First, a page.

Bank Loans, Public Debt Offerings, and Corporate Cash Distribution after the 2008 Financial Crisis
62 Pages Posted: 9 Jul 2019
Date Written: March 1, 2019
We examine the effect of quantitative easing on the supply of bank loans and the issuance of corporate debts. During quantitative easing, lending banks demand significantly lower loan spreads, offer longer loan maturities, provide larger loans, and loosen covenants on firms whose long-term bond rating is lower than BBB, while bond investors do not loosen the requirement for riskier borrowers concurrently. Furthermore, we find that cash holdings obtained from debt financing decrease a firm’s value and increase its default risk when loan costs are relatively low. The results indicate that banks take greater risk during quantitative easing by relaxing lending standards to relatively riskier borrowers.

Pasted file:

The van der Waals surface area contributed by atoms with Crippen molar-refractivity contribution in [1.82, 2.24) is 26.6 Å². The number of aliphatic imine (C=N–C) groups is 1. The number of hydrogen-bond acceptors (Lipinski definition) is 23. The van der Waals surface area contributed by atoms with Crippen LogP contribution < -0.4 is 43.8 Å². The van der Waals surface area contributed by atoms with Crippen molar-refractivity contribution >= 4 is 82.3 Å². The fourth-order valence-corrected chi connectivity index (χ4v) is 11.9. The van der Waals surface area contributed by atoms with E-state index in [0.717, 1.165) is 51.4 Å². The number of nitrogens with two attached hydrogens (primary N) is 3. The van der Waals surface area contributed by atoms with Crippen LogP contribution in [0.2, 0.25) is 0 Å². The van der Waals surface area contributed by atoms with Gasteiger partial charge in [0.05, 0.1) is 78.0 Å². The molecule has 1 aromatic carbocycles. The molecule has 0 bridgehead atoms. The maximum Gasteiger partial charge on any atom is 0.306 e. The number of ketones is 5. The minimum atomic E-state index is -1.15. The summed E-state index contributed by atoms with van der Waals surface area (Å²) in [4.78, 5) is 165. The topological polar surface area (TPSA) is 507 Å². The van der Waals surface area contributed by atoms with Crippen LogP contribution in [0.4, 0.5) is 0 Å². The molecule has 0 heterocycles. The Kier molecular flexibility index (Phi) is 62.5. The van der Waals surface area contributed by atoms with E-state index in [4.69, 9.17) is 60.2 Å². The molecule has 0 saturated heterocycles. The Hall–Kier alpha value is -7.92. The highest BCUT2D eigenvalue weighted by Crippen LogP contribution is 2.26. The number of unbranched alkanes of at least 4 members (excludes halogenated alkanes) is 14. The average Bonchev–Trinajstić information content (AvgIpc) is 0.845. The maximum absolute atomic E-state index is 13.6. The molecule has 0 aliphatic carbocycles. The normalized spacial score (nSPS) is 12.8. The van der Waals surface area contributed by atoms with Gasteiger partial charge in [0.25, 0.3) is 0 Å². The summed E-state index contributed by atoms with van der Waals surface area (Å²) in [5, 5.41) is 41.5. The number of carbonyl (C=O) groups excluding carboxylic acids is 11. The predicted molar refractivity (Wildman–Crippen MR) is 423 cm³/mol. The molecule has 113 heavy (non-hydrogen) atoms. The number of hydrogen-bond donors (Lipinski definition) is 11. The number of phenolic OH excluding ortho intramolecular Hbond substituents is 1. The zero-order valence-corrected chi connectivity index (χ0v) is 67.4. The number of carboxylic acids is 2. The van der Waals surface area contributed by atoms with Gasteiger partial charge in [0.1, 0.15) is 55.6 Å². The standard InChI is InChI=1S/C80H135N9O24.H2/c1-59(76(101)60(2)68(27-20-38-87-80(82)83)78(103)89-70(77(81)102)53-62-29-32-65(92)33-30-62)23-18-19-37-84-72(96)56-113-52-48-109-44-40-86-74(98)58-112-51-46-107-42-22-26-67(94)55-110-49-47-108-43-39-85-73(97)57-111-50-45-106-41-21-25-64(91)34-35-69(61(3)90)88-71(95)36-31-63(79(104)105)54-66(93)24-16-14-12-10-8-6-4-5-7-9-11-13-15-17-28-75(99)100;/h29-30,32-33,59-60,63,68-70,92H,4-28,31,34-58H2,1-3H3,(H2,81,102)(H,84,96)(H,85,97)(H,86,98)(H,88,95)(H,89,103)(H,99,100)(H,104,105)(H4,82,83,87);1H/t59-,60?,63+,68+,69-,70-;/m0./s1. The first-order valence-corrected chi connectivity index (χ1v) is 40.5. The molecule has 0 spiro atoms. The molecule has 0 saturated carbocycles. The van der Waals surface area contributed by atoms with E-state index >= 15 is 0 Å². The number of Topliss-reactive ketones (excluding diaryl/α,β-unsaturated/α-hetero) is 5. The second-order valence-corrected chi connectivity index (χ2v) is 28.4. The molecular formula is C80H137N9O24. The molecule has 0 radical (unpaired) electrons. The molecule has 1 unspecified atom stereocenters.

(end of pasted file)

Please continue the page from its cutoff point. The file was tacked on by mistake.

Keywords: Quantitative easing; Bank loans; Corporate debts; Cash holdings; Firm value
JEL Classification: E58; G12; G21; G32
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